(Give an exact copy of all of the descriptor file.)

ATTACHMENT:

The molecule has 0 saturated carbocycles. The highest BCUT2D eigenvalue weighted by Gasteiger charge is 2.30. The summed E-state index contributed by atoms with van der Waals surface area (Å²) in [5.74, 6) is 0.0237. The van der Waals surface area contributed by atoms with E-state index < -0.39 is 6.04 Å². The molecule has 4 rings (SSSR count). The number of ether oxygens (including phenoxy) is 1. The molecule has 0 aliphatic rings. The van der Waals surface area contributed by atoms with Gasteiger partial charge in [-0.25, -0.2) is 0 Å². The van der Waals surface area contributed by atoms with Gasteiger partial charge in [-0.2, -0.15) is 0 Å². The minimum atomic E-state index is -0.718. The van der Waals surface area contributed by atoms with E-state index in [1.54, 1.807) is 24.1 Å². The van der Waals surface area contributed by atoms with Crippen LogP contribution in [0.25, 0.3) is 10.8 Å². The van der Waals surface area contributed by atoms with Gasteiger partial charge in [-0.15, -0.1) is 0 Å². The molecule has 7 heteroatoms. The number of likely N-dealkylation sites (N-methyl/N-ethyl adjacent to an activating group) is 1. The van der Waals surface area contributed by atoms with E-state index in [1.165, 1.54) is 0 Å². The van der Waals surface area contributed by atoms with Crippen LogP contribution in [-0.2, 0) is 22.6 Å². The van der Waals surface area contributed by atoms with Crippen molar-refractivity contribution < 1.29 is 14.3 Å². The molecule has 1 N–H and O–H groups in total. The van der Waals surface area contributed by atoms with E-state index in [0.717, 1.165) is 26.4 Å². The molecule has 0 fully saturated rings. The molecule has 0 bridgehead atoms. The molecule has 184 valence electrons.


The molecule has 0 saturated carbocycles. The highest BCUT2D eigenvalue weighted by Gasteiger charge is 2.30. The summed E-state index contributed by atoms with van der Waals surface area (Å²) in [5.74, 6) is 0.0237. The van der Waals surface area contributed by atoms with E-state index < -0.39 is 6.04 Å². The molecule has 4 rings (SSSR count). The number of ether oxygens (including phenoxy) is 1. The molecule has 0 aliphatic rings. The van der Waals surface area contributed by atoms with Gasteiger partial charge in [-0.25, -0.2) is 0 Å². The van der Waals surface area contributed by atoms with Gasteiger partial charge in [-0.2, -0.15) is 0 Å². The minimum atomic E-state index is -0.718. The van der Waals surface area contributed by atoms with E-state index in [1.54, 1.807) is 24.1 Å². The van der Waals surface area contributed by atoms with Crippen LogP contribution in [0.25, 0.3) is 10.8 Å². The van der Waals surface area contributed by atoms with Gasteiger partial charge in [-0.15, -0.1) is 0 Å². The molecule has 7 heteroatoms. The number of likely N-dealkylation sites (N-methyl/N-ethyl adjacent to an activating group) is 1. The van der Waals surface area contributed by atoms with E-state index in [1.165, 1.54) is 0 Å². The van der Waals surface area contributed by atoms with Crippen LogP contribution in [-0.2, 0) is 22.6 Å². The van der Waals surface area contributed by atoms with Crippen molar-refractivity contribution < 1.29 is 14.3 Å². The molecule has 1 N–H and O–H groups in total. The van der Waals surface area contributed by atoms with E-state index in [0.717, 1.165) is 26.4 Å². The molecule has 0 fully saturated rings. The molecule has 0 bridgehead atoms. The molecule has 184 valence electrons.